Hashimoto's Thyroiditis - Pregnancy

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If you have Hashimoto's thyroiditis, please share your experience with conceiving and/or pregnancy.

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Should I be concerned if I have Hashimoto's thyroiditis and want to become pregnant?

Hashimoto's thyroiditis is not a reason to avoid pregnancy. However, some women with Hashimoto's thyroiditis do have trouble conceiving. In addition to careful obstetric care, management of thyroid hormone replacement by an endocrinologist is helpful. Before conception and during pregnancy, levels of thyroid hormones need to be monitored and optimized by checking TSH levels, and if necessary, adjusting the medication dose. The target goal is usually within the range for nonpregnant women but at the higher end of the normal range.

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See what others are saying

Comment from: Mary, 25-34 Female (Patient) Published: February 17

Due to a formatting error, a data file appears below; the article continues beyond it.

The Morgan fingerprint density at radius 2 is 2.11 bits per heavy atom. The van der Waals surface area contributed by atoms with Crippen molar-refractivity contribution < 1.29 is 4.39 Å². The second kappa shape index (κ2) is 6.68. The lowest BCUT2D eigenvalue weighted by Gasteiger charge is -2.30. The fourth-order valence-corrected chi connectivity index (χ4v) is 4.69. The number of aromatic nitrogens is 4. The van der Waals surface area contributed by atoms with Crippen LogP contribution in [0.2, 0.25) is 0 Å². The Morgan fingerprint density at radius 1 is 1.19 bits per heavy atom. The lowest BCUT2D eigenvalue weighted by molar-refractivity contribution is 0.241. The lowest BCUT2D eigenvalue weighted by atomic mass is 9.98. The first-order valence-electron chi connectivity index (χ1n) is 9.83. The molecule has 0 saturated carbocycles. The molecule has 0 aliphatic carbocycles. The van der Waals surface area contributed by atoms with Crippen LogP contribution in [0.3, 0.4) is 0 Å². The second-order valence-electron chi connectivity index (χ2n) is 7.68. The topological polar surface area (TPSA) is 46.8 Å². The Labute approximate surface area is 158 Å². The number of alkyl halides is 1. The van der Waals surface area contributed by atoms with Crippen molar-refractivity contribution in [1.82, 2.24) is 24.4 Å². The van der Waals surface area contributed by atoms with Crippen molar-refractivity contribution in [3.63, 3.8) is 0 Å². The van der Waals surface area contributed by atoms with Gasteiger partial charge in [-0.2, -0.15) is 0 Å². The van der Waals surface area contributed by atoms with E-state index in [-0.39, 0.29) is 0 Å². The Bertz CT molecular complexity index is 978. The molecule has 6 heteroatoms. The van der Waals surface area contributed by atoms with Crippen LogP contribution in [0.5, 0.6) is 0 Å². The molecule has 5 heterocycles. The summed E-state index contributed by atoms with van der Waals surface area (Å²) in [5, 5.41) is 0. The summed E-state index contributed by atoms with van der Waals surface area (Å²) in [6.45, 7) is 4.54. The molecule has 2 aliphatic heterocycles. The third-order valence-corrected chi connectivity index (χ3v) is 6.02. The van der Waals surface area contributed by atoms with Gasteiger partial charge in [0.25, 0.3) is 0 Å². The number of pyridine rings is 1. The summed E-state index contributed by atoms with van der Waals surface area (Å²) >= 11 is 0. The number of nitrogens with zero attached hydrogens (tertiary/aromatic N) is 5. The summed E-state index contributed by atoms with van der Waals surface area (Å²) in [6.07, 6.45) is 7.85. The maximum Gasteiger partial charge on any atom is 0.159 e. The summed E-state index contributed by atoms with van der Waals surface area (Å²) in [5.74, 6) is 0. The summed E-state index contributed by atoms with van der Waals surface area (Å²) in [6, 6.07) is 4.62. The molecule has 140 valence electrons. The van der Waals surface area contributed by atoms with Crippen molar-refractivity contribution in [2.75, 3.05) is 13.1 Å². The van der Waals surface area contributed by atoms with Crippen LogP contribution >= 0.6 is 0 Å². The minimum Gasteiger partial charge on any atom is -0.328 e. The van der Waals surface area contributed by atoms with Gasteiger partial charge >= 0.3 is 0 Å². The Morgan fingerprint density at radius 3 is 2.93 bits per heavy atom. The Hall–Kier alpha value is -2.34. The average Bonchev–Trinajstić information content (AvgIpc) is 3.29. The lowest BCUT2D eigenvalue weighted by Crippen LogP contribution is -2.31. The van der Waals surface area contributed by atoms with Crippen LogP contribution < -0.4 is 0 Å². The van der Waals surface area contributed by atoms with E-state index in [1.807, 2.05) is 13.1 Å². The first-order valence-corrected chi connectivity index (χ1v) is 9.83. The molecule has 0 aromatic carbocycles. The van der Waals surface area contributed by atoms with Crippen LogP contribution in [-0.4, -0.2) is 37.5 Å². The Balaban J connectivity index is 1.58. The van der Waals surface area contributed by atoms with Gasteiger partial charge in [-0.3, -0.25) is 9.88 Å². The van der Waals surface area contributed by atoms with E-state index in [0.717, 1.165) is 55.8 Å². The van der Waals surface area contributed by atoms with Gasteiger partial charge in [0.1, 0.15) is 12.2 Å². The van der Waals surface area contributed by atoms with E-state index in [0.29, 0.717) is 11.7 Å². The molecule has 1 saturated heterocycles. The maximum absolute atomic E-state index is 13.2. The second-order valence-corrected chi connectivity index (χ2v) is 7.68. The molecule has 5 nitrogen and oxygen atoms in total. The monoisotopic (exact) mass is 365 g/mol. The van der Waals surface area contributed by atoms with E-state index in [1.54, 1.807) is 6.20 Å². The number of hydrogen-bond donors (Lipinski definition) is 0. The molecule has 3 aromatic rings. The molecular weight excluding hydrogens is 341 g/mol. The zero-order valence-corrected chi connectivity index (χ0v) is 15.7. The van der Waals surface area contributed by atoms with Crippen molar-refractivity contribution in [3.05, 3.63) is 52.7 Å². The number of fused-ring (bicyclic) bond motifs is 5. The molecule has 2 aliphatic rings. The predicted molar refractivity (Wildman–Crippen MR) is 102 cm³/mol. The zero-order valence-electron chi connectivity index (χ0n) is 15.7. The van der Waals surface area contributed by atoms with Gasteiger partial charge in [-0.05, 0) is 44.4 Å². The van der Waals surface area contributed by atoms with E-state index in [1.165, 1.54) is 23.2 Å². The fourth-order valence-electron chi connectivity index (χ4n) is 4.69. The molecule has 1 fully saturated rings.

I didn't know I had Hashimoto's thyroiditis or any other thyroid issues when trying to conceive. With both babies it took about 9 months to conceive and both were born at 36 weeks. Because I didn't know I had Hashimoto's I couldn't understand why they came a bit earlier but since both were healthy I didn't worry about it too much. Now I know why!

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Comment from: Bonnie, 45-54 Female (Patient) Published: February 18

I was married at 37 and immediately tried to get pregnant. When I was unable to conceive I had blood tests for fertility and was told that I had an FSH (follicle stimulating hormone) of 54 and would not be able to have children. Even though the doctors knew that I had been diagnosed with Hashimoto's thyroiditis since age 25, no one bothered to check my thyroid levels. About a year later during a physical with a new doctor my TSH was measured at .001. My Synthroid dosage was lowered. I became pregnant very quickly but miscarried. Once my TSH was in a normal range I had a successful pregnancy. I have two children. I had to adjust my medication to get pregnant at age 41 with my 2nd child as well.

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